"For another example, take the sound chip in the Sega Mega Drive (or Genesis, if you're in North America). The Mega Drive used a hardware frequency modulation chip to create the distinctive music and sound effects for that system that is almost impossible to perfectly recreate in software. For yet another example, the original NES didn't even output RGB! While an RGB palette could be guesstimated with the use of an oscilloscope and some other laboratory equipment, it still won't be the same as the crazy like chroma-intensity bit system that the hardware actually employed."

With regards to preserving its own games, Saltsman discloses that Semi Secret has its source code "backed up and versioned in multiple locations around the U.S., and those hard drives are backed up as well."

One concern that Saltsman expressed is in regards to its own iOS games and if proprietary compiler and libraries are altered in the future:

"I would be surprised if we had trouble converting or transferring data in the future. The only obstacle I can imagine running into is that even if we maintain our source code, the proprietary Apple compiler and libraries we use are constantly updated and changed. So even if the source code is transferred and preserved perfectly, there's actually not much to be done with it if the correct compiler can't be found. This isn't a terrible worry at the moment, but in as little as five years I think it could become a greater challenge."

Nathan Fouts, president of Mommy's Best Games (Shoot 1UP), utilizes a number of different safeguards in preserving the games his company develops. Fouts compares video game design documents to a camera snapshot from ones personal life experience:

"For a small, independent company such as ours, creation of each game is as much a life experience as it is work project. As time passes, being able to look back on original production materials such as code but especially art, and design drawings is very important. It's almost like looking back at photos of a family trip you've taken years ago... it can be heart-warming and life enriching. I hope all smaller studios everywhere are careful to preserve their life's work."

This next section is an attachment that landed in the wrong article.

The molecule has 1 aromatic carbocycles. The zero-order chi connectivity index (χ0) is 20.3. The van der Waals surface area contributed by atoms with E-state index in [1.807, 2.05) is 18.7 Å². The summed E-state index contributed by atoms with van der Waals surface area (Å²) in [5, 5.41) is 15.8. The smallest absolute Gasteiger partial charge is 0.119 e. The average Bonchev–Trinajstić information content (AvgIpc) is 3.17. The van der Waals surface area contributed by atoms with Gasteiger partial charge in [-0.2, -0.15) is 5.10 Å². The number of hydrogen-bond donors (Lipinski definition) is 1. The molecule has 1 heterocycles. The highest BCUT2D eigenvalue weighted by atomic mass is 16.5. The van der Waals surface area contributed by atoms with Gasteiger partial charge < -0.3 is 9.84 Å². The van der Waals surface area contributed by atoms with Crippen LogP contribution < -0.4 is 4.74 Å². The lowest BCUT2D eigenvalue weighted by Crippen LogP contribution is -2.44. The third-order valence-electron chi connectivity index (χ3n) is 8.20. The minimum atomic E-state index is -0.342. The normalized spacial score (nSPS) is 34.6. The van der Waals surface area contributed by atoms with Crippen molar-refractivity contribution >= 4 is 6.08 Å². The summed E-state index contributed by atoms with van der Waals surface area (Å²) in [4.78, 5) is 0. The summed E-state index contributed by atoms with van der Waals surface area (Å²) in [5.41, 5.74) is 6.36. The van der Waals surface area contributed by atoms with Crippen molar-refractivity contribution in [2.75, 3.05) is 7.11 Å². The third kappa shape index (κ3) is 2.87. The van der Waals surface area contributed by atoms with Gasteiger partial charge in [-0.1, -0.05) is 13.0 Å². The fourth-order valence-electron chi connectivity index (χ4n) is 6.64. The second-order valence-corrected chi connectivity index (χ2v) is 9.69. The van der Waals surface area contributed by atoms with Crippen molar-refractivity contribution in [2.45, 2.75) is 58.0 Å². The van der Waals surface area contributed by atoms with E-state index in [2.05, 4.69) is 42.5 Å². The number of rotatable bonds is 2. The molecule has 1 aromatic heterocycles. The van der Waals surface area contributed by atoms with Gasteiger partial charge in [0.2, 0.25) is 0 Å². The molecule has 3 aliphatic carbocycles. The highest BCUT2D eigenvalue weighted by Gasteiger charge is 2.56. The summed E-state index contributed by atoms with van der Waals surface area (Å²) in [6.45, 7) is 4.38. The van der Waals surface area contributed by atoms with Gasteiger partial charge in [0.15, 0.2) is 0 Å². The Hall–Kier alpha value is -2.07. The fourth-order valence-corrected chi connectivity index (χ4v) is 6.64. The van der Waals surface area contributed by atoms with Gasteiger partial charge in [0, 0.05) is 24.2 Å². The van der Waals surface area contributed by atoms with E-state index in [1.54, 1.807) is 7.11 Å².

Christine Hoang of The Behemoth (Castle Crashers) says that while game preservation is not its top priority, it takes pride in the games it develops. The Behemoth does maintain backups of its games at various offsite facilities. Hoang provided the following answer about the industry working closely together in preservation efforts:

"Preservation of video games should be important to anyone who's ever worked on a video game, or loves to play them. How else would future generations understand the history and revolution of video games to truly appreciate them?"

Even though game preservation is important to the indie developers that responded, Jim McGinley of Bigpants suggests that indies face a bigger challenge: "Our main problem is expanding our audience."

Miguel Sternberg of Spooky Squid Games (They Bleed Pixels) feels the same. "Like many indies right now we're most concerned with our future... while it would be great to carefully preserve our games and the materials that went into their creation, obscurity poses a bigger threat than bit-rot."

Sternberg adds that Spooky Squid has no special preservation procedures in place:

"Most of the material is either on the hardware we currently use, or in sketches and notes stored haphazardly around the office."

Article Start Previous Page 3 of 4 Next